Arccos Link Pro Review

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The Arccos Link Pro takes a small step forward with its improved battery life, better app connection, and a somewhat less complicated user experience.

Introduction

Arccos continues to be a leader and innovator in the stat tracking category.  Their club sensors and multi-platform compatibility make it easy for golfers to customize the experience.  This year, Arccos released the new Link Pro, and I put it through the wringer on our latest PIG golf trip to see how well it performs.

Set Up & Ease of Use

Right out of the box, the Arccos Link Pro only needed a quick charge in the charging case and it was ready to go.  Just like the previous Link, the only setup needed is an Arccos app update.  From there, the app recognized the Link Pro, and I could start my round.

The biggest change for the Arccos Link Pro is that it’s no longer a belt clip.  It sits in your pocket for each round.  This is a step backward in my opinion, because it makes it harder to access the Pin button used to mark the pin location.  Also new for this version: the power button and pin button are separate which simplifies the user experience.

Positives

There are a lot of new and positive changes for the Link Pro.  The first is the battery life is way better.  During my recent golf trip, we played 36 holes each day and the Arccos Link Pro never needed a charge between rounds.  My previous Link [review HERE] never survived more than one round.  While I charged the Link Pro each night, I think it could have gone even longer without charging it.  Additionally, the charging case can wirelessly charge the Link Pro on the go.  This gives you the ability to play several rounds without having to connect to a power outlet.

The Arccos Link Pro also seemed to have a quicker connection to my phone app and better GPS signal throughout the round.  I never once had to reconnect the Link Pro to the app.  As far as shot recognition, it didn’t seem to pick up any more or any less shots than previous Link versions.  There was still some round editing that had to be done post round.

Negatives

I am a long time user of Arccos and have been a proponent of their stat tracking software as well as the system.  That said, getting rid of the belt clip and forcing users to put the Link Pro in their pocket is a negative.  Searching my pocket each time I have mark the pin is less convenient than the original Link which sat right on my belt for easy access.  Plus, I simply don’t like extra things in my pockets on the course.

The Pin button also needs some work.  When you mash it down, there is no feedback to ensure it locked onto the pin location.  Adding a vibration, or even a more definitive “click” to the button, would give users some peace of mind.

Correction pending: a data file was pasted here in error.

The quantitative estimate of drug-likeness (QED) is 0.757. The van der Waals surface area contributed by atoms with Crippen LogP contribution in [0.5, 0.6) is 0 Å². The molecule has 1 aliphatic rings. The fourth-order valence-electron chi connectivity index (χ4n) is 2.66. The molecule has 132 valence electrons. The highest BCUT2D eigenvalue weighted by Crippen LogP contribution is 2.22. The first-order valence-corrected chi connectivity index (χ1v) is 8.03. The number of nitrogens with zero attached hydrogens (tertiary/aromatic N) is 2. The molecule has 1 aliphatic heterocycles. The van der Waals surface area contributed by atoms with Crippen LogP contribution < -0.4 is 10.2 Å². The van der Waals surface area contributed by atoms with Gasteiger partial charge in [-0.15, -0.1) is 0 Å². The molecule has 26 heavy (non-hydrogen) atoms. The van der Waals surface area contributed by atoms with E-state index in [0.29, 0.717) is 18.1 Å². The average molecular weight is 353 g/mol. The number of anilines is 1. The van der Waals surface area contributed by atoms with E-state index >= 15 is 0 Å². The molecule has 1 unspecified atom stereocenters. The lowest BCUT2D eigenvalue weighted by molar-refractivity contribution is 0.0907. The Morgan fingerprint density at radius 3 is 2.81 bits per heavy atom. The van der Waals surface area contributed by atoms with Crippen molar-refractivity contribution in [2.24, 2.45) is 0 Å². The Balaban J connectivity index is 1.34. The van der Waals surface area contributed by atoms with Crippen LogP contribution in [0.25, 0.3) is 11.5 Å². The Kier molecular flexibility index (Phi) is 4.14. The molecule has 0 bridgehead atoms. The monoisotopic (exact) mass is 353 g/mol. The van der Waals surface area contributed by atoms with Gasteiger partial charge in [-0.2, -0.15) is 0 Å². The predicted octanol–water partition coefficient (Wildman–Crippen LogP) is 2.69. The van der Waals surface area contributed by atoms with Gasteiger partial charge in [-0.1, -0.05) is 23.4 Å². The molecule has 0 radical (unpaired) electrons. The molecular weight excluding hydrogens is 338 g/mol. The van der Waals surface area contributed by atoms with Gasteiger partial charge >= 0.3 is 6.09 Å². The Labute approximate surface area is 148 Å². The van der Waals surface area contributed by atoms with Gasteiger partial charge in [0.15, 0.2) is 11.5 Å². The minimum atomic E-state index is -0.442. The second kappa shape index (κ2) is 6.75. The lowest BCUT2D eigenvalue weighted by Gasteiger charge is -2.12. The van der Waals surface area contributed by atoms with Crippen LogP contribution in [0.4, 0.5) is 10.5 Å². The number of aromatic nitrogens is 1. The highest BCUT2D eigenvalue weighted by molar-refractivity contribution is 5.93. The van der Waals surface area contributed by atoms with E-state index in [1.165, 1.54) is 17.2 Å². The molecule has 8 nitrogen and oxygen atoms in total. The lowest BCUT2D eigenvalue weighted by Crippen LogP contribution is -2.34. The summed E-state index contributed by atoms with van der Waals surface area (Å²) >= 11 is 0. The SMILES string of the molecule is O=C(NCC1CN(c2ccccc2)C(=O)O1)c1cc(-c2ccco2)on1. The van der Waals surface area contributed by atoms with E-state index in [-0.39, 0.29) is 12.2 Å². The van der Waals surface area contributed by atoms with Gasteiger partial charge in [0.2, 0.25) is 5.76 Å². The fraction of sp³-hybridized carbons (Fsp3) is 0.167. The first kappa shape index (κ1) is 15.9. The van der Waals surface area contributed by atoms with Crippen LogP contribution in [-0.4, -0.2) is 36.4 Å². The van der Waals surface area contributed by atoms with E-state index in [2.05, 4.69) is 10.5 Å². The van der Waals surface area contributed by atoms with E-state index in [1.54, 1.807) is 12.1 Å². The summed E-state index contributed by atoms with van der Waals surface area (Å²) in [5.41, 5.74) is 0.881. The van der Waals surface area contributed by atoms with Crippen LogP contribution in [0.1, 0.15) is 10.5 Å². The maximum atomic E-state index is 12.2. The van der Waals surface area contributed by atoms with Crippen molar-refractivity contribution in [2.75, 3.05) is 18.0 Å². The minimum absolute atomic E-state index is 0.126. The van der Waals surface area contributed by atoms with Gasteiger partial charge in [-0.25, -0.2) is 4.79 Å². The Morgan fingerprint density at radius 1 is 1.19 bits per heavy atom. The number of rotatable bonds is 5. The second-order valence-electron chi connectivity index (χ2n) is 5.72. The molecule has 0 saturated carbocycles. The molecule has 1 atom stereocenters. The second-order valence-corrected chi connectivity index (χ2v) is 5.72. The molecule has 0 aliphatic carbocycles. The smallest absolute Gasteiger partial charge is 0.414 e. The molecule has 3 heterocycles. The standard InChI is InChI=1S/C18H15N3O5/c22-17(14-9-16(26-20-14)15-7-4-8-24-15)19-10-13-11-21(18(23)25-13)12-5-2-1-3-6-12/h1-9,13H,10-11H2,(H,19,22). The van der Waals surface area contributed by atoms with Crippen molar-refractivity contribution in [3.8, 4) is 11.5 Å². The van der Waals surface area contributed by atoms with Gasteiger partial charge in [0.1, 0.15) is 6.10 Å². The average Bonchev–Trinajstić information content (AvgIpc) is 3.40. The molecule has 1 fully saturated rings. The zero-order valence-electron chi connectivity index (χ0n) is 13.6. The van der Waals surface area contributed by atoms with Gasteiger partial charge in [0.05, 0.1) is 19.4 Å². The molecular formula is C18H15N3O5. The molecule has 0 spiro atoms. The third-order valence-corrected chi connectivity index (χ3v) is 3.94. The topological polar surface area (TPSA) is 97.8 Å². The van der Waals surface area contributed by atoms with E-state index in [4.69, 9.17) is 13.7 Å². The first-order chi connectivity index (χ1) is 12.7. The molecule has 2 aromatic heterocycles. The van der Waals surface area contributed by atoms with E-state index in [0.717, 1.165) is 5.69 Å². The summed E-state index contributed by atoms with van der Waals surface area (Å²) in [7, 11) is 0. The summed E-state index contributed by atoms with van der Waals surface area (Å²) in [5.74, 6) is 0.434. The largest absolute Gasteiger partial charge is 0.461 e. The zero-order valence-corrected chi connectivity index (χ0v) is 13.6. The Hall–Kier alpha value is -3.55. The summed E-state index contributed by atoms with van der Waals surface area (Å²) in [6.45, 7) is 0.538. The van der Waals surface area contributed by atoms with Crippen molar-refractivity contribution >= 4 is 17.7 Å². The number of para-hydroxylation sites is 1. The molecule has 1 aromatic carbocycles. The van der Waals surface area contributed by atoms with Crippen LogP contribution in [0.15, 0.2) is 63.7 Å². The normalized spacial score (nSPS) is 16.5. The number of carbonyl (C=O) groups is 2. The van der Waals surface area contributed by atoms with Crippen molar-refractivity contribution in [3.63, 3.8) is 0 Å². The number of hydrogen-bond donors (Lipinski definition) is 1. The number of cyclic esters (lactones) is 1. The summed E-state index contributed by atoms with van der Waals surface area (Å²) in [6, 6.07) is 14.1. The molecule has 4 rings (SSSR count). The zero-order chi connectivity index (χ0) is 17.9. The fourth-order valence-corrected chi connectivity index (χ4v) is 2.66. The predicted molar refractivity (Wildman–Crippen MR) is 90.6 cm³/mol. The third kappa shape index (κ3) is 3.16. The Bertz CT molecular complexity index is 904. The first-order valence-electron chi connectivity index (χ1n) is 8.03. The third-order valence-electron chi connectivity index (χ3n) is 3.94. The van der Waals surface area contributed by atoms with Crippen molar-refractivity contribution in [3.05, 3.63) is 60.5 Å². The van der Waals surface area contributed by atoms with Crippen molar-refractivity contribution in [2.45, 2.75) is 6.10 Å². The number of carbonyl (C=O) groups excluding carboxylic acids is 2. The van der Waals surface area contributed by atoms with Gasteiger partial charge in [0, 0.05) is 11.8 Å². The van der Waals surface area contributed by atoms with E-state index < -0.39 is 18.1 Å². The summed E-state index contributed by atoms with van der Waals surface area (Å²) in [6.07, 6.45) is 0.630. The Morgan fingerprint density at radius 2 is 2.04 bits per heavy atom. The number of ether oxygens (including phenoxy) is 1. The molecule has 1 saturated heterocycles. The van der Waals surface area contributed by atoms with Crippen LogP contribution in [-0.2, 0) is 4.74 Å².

Value

At $225, the value proposition of the Arccos Link Pro depends on where you are at in your Arccos user experience.  If you already own a Link, the Link Pro is not a necessary upgrade unless you need the extended battery life and wireless charging capability.

However, if you’re a newer Arccos user, the Link Pro is definitely worth considering.  It gives you additional freedom from your phone and the ability to easily mark the location of the pin, allowing for more precise stats.

Conclusion

Although it isn’t a significant upgrade over previous Link versions, the latest iteration in the Arccos Link Pro device gets rid of the belt clip, improves battery life, and makes the user experience a little less complicated.

Buy Arccos Link Pro HERE

Zack Buechner
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5 Comments

  1. Sorry, Zach, but I completely disagree with your take on losing the belt clip. I had 3 of the flimsy clips break on the old model and actually lost a Link because of that. I just don’t keep anything else in my left pocket and it works flawlessly. Misses far fewer shots in my experience as well. I think it is a very positive upgrade.

  2. Kyle Glanville

    you can get the same thing from arccos for free from 18birdie. Plus 18birdie doesnt drain your battery to damn near 10 percent from playing one round like arccos does. arccos is nothing special and is just there to make rich people feel better about shooting 90.

    • Zack Buechner

      Kyle,

      This is a bit misleading. Arccos sensors are free with almost any new golf club purchase and even if not, can be had for less than $50 on the second hand market. A $100 per year Arccos subscription is for the full suite of stats like strokes gained. To get similar features in the 18 birdies app, you would have to upgrade to the premium subscription which is $100 per year.

      The shot tracker (as seen in this review) that can range in price is separate from a phone and app and will always track your shots on the course hands free so even if the Arccos app doesn’t work or your phone dies, this still keeps your stats. I know a common complaint for 18 birdies (& other similar apps) is that it resets or intermittently won’t connect.

      Hope this helps!

      Zack

  3. 18Birdies subscription is not any cheaper and you can’t just play, but rather you have to select and verify the club each time. Irritation with 18Birdies is why I switched to Arccos. I do wish Arccos had the greens maps like 18 Birdies, but I guess us “rich” people with just have to use our eyes to read greens.

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